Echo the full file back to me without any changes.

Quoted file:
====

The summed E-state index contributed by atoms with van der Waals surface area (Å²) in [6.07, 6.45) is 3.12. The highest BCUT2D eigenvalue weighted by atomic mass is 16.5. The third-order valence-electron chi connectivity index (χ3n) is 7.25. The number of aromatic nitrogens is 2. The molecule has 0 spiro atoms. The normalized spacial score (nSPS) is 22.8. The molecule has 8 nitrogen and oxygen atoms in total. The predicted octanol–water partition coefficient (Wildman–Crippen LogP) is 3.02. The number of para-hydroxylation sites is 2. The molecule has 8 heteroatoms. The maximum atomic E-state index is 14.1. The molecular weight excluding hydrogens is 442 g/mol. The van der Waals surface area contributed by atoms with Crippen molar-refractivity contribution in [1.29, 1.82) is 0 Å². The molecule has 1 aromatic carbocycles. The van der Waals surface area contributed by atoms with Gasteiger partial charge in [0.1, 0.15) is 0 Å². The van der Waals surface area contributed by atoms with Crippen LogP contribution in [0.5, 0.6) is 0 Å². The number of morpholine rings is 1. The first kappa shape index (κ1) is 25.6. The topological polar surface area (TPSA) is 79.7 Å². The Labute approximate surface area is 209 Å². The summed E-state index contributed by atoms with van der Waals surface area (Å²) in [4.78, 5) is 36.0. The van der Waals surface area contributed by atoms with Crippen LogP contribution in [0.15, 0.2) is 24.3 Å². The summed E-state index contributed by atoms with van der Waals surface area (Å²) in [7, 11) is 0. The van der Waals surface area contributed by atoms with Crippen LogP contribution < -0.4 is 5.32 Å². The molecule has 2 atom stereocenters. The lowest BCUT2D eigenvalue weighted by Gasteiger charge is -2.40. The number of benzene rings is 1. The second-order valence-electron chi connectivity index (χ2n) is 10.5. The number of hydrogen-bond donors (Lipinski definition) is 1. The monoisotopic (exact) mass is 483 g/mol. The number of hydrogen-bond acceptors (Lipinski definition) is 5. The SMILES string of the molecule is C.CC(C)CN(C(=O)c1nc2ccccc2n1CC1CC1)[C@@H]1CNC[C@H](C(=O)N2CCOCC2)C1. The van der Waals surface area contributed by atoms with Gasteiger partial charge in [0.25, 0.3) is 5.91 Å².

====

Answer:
The summed E-state index contributed by atoms with van der Waals surface area (Å²) in [6.07, 6.45) is 3.12. The highest BCUT2D eigenvalue weighted by atomic mass is 16.5. The third-order valence-electron chi connectivity index (χ3n) is 7.25. The number of aromatic nitrogens is 2. The molecule has 0 spiro atoms. The normalized spacial score (nSPS) is 22.8. The molecule has 8 nitrogen and oxygen atoms in total. The predicted octanol–water partition coefficient (Wildman–Crippen LogP) is 3.02. The number of para-hydroxylation sites is 2. The molecule has 8 heteroatoms. The maximum atomic E-state index is 14.1. The molecular weight excluding hydrogens is 442 g/mol. The van der Waals surface area contributed by atoms with Crippen molar-refractivity contribution in [1.29, 1.82) is 0 Å². The molecule has 1 aromatic carbocycles. The van der Waals surface area contributed by atoms with Gasteiger partial charge in [0.1, 0.15) is 0 Å². The van der Waals surface area contributed by atoms with Crippen LogP contribution in [0.5, 0.6) is 0 Å². The number of morpholine rings is 1. The first kappa shape index (κ1) is 25.6. The topological polar surface area (TPSA) is 79.7 Å². The Labute approximate surface area is 209 Å². The summed E-state index contributed by atoms with van der Waals surface area (Å²) in [4.78, 5) is 36.0. The van der Waals surface area contributed by atoms with Crippen LogP contribution in [0.15, 0.2) is 24.3 Å². The summed E-state index contributed by atoms with van der Waals surface area (Å²) in [7, 11) is 0. The van der Waals surface area contributed by atoms with Crippen LogP contribution < -0.4 is 5.32 Å². The molecule has 2 atom stereocenters. The lowest BCUT2D eigenvalue weighted by Gasteiger charge is -2.40. The number of benzene rings is 1. The second-order valence-electron chi connectivity index (χ2n) is 10.5. The number of hydrogen-bond donors (Lipinski definition) is 1. The monoisotopic (exact) mass is 483 g/mol. The number of hydrogen-bond acceptors (Lipinski definition) is 5. The SMILES string of the molecule is C.CC(C)CN(C(=O)c1nc2ccccc2n1CC1CC1)[C@@H]1CNC[C@H](C(=O)N2CCOCC2)C1. The van der Waals surface area contributed by atoms with Gasteiger partial charge in [0.25, 0.3) is 5.91 Å².